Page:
Behavioral addictions to gambling, sexpornography, the internet, video games, and food are described in language that explicitly parallels addiction to alcohol and drugs.  The same brain pathways are implicated.  Accordingly, these problems are called medical as well.

Addiction is not the only domain that has been declared, often somewhat stridently, as medical.   Depression has been deemed a medical issue for several decades now, using much the same rationale.  The push to frame all psychiatry as neurobiology is a larger matter.  But here, too, documented brain changes, genetics, and characteristic signs and symptoms underlie a rhetoric that may, or may not, decrease stigma and facilitate treatment.  Moreover, a number of other behaviors and traits, formerly considered bad habits or personality quirks, are now reified as discrete psychiatric disorders (not the same as diseases, but close): shyness is now social anxiety disorder, misbehaving kids have oppositional defiant disorder, and so forth.  What are the risks in subsuming more and more of human experience into nosological categories?

One risk is that medicalizing problems may hide political or other bias.  The most shocking historical examples include drapetomania in the U.S. and the misuse of psychiatry in the former Soviet Union.  Yet even well-meaning efforts to highlight a social problem, give it gravitas, and impart a clinical, impersonal air to one’s opinions can result in this sort of over-reach.  Examples include the “politics is part of pediatrics” antiwar stance of famed physician-author Benjamin Spock, and Physicians for Social Responsibility, a group that opposes nuclear arms from a medical perspective.  Most recently, some mental health professionals have published impassioned statements characterizing President Trump’s behavior in medical/psychiatric terms.  Such statements have no medical purpose: they neither clarify Mr. Trump’s behavior (which is well known to all), nor change it.  Their effect, if any, is solely on electoral politics.  Medical language can thus amount to little more than grandstanding.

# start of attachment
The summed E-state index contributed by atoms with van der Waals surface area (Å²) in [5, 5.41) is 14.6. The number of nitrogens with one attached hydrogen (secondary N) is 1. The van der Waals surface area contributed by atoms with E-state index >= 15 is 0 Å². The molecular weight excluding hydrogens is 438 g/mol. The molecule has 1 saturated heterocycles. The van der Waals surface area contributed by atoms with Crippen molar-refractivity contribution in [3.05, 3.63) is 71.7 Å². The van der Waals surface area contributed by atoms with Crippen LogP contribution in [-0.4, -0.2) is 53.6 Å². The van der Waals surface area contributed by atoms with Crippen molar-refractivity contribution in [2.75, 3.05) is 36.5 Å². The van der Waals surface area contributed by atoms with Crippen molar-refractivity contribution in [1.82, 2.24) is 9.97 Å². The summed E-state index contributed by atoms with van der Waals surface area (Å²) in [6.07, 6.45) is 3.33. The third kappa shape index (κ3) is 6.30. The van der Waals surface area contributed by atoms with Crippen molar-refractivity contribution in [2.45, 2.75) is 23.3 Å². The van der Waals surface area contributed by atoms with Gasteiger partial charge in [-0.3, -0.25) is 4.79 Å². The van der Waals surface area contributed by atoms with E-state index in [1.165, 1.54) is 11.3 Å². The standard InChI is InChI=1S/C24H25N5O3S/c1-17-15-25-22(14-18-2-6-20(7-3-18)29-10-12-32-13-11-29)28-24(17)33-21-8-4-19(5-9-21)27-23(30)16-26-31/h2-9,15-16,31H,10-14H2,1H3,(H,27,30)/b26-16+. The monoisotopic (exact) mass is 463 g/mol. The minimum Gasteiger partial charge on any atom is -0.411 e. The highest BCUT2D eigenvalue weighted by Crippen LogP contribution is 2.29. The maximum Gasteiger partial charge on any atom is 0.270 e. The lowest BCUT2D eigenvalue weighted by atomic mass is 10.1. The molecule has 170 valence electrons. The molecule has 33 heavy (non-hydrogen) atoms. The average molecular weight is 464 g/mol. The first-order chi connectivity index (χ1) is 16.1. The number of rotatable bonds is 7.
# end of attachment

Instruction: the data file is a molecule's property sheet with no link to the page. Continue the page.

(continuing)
A related risk of medicalization is that it may lurch toward absurdity.  Suicide, that profoundly personal matter studied by poets and philosophers as well as scientists, also may be deemed a disease.  This confuses disease with symptom — as if “headache disease,” for example, were touted as a new diagnostic entity.  No doubt there will soon be measurable brain findings that distinguish suicidal people from non-suicidal people; no doubt such findings, too, will soon distinguish the state of having a headache from the state of not having one.  In this nascent era of functional brain imaging, is it sufficient to see something “light up in the brain” to call it a medical problem?

Doing mental arithmetic is detectable by fMRI.  Is math a medical issue?

A plainly medical disease such as diabetes results from nature and nurture, genetics and environment.  What makes it medical are not its causes.  The effect of diabetes on the human body, the fact that it historically has been treated by physicians, and to a lesser degree the nature of its treatment make it medical.  Addiction also appears to result from genetics and environment, to have consistent effects on the human body, and for a few decades at least, has been treated by physicians.  Its treatment, though, is mostly non-medical in the usual sense of the term, i.e., not pharmacological or surgical.  There are strong behavioral and psychological aspects to addiction, and often sociocultural ones as well.  It is thus not surprising that its status as medical remains, to some, a matter of debate.  However, by the time we get to war, nuclear arms, a heretofore unimagined presidency, or suicide, we are talking about matters that have no consistent findings in the human body, are not historically treated by physicians, and respond almost exclusively to non-medical solutions.  The phrase “medical issue” can’t stretch to cover this territory, no matter how fervently physicians would like to weigh in.

In the future, more and more brain function will be open to scrutiny.  As our brains mediate all human behavior, advancements in functional imaging and similar technology may tempt us to declare any and all products of the human mind “medical issues.”  Problems such as prejudice, racism, violence — or, from other viewpoints, liberalism, collectivism, and the like — may be claimed as the physician’s to treat.  It will be hard to resist this temptation; doctors like to fix things.  But the cost of succumbing is to reduce medicine to threadbare rhetoric, weakening our moral status as healers of the human body.